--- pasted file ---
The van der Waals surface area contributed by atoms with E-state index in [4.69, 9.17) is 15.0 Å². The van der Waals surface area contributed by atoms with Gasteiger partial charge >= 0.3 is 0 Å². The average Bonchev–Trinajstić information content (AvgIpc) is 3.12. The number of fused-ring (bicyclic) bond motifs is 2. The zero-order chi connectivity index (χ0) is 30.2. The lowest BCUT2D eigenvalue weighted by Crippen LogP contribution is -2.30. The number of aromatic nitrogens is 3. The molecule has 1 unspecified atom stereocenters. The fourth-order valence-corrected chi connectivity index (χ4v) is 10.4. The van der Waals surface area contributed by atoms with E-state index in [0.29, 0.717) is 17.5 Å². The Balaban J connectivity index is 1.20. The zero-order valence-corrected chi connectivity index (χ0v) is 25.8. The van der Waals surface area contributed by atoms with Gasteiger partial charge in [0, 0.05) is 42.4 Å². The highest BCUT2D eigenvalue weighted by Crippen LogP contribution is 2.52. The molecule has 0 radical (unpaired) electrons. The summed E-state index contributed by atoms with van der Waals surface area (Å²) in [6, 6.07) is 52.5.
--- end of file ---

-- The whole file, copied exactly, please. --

The van der Waals surface area contributed by atoms with E-state index in [4.69, 9.17) is 15.0 Å². The van der Waals surface area contributed by atoms with Gasteiger partial charge >= 0.3 is 0 Å². The average Bonchev–Trinajstić information content (AvgIpc) is 3.12. The number of fused-ring (bicyclic) bond motifs is 2. The zero-order chi connectivity index (χ0) is 30.2. The lowest BCUT2D eigenvalue weighted by Crippen LogP contribution is -2.30. The number of aromatic nitrogens is 3. The molecule has 1 unspecified atom stereocenters. The fourth-order valence-corrected chi connectivity index (χ4v) is 10.4. The van der Waals surface area contributed by atoms with E-state index in [0.29, 0.717) is 17.5 Å². The Balaban J connectivity index is 1.20. The zero-order valence-corrected chi connectivity index (χ0v) is 25.8. The van der Waals surface area contributed by atoms with Gasteiger partial charge in [0, 0.05) is 42.4 Å². The highest BCUT2D eigenvalue weighted by Crippen LogP contribution is 2.52. The molecule has 0 radical (unpaired) electrons. The summed E-state index contributed by atoms with van der Waals surface area (Å²) in [6, 6.07) is 52.5.